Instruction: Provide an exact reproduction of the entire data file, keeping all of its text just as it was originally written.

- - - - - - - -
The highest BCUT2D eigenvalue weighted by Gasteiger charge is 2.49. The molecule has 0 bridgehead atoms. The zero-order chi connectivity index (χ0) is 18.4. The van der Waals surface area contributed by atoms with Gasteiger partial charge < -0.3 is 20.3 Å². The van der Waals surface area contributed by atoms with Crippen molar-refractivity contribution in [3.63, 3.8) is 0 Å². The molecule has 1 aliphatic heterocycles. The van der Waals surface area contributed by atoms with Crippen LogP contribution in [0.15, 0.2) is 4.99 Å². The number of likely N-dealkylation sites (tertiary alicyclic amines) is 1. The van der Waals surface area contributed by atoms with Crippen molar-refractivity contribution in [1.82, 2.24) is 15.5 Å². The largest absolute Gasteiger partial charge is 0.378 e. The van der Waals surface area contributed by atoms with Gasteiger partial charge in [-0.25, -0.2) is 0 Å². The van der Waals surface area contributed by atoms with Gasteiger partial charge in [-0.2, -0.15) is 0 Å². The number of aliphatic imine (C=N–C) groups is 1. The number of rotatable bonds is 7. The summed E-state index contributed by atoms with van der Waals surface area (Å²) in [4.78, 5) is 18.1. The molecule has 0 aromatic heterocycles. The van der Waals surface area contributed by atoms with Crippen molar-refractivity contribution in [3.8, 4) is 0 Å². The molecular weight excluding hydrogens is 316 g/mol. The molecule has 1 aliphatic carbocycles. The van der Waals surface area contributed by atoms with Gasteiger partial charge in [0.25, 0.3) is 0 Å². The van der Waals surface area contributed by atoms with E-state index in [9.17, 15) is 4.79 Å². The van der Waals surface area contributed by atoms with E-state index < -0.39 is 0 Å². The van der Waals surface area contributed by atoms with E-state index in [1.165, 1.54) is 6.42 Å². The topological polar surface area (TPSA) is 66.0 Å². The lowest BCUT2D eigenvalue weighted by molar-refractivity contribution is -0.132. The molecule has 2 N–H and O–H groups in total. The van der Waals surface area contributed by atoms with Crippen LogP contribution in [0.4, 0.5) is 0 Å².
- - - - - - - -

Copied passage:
The highest BCUT2D eigenvalue weighted by Gasteiger charge is 2.49. The molecule has 0 bridgehead atoms. The zero-order chi connectivity index (χ0) is 18.4. The van der Waals surface area contributed by atoms with Gasteiger partial charge < -0.3 is 20.3 Å². The van der Waals surface area contributed by atoms with Crippen molar-refractivity contribution in [3.63, 3.8) is 0 Å². The molecule has 1 aliphatic heterocycles. The van der Waals surface area contributed by atoms with Crippen LogP contribution in [0.15, 0.2) is 4.99 Å². The number of likely N-dealkylation sites (tertiary alicyclic amines) is 1. The van der Waals surface area contributed by atoms with Crippen molar-refractivity contribution in [1.82, 2.24) is 15.5 Å². The largest absolute Gasteiger partial charge is 0.378 e. The van der Waals surface area contributed by atoms with Gasteiger partial charge in [-0.25, -0.2) is 0 Å². The van der Waals surface area contributed by atoms with Gasteiger partial charge in [-0.2, -0.15) is 0 Å². The number of aliphatic imine (C=N–C) groups is 1. The number of rotatable bonds is 7. The summed E-state index contributed by atoms with van der Waals surface area (Å²) in [4.78, 5) is 18.1. The molecule has 0 aromatic heterocycles. The van der Waals surface area contributed by atoms with Crippen molar-refractivity contribution in [3.8, 4) is 0 Å². The molecular weight excluding hydrogens is 316 g/mol. The molecule has 1 aliphatic carbocycles. The van der Waals surface area contributed by atoms with Gasteiger partial charge in [0.25, 0.3) is 0 Å². The van der Waals surface area contributed by atoms with E-state index in [9.17, 15) is 4.79 Å². The van der Waals surface area contributed by atoms with E-state index < -0.39 is 0 Å². The van der Waals surface area contributed by atoms with E-state index in [1.165, 1.54) is 6.42 Å². The topological polar surface area (TPSA) is 66.0 Å². The lowest BCUT2D eigenvalue weighted by molar-refractivity contribution is -0.132. The molecule has 2 N–H and O–H groups in total. The van der Waals surface area contributed by atoms with Crippen LogP contribution in [0.4, 0.5) is 0 Å².